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7 Comments

  1. the pace of life now is approaching the ridiculous. I was just talking to a friend yesterday about how busy the summers are. when I was a kid the summers were a slow down time, but now everyone goes to camp and non-stop activities. I think this is a bad trend that teaches kids that they need to be entertained all the time.

  2. It really is ridiculous, and you raise such a good point about it teaching our children they need to be entertained all the time. Oh, that we would see this!!

  3. Such a good reminder, Sarah. As a married woman with no children who stays home and deals with physical limitations that require a slower pace, I sometimes look at other women and feel sorry for them in their busy-ness. I also feel frustrated for us all that it's so hard to live a quiet life now without being “weird” and left out. I'm reminded of a favorite verse of mine – Isaiah 30:15 For thus saith the Lord GOD, the Holy One of Israel; In returning and rest shall ye be saved; in quietness and in confidence shall be your strength: and ye would not.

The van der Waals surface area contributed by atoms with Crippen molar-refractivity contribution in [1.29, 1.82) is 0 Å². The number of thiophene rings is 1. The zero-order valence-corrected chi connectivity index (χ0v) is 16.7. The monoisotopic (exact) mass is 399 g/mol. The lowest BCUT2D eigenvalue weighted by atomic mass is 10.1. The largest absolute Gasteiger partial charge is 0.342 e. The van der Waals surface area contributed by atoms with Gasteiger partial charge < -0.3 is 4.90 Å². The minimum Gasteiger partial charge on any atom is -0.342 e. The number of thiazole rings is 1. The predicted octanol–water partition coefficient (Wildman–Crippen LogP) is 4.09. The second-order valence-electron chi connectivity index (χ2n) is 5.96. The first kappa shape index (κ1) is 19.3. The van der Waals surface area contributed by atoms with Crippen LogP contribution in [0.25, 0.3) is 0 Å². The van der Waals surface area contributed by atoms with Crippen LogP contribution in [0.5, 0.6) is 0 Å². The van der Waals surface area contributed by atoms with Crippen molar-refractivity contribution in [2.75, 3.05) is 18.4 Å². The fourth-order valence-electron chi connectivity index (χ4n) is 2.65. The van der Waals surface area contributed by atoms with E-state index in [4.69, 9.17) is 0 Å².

It's a choice, if we will make it. If we refuse, sometimes God makes it for us; and speaking from personal experience, this is not always comfortable. I also have struggles with anxiety and I am sure that the Lord has put me in the position that I am in because it is safer for me. 🙂

  4. Bless you, Mary. Physical limitations are so hard, but can be a sweet, blessed reminder of living a quiet, simple life fully devoted to God. I understand anxiety, I too, have suffered from it most of my life. Medicine and living a simple life keeps me stable.

    Thank you so much for sharing your heart and story. You will bless others, friend. You have a message that needs to be heard x

  5. Sarah, I need to work on making my life more devoted to God. It is easy to be side-tracked by time wasters even when living a quiet life.

    I also take medication for anxiety. 🙂 That and living quietly has made a huge difference in my life. I use some natural remedies as well that are very helpful.

    Have a blessed weekend!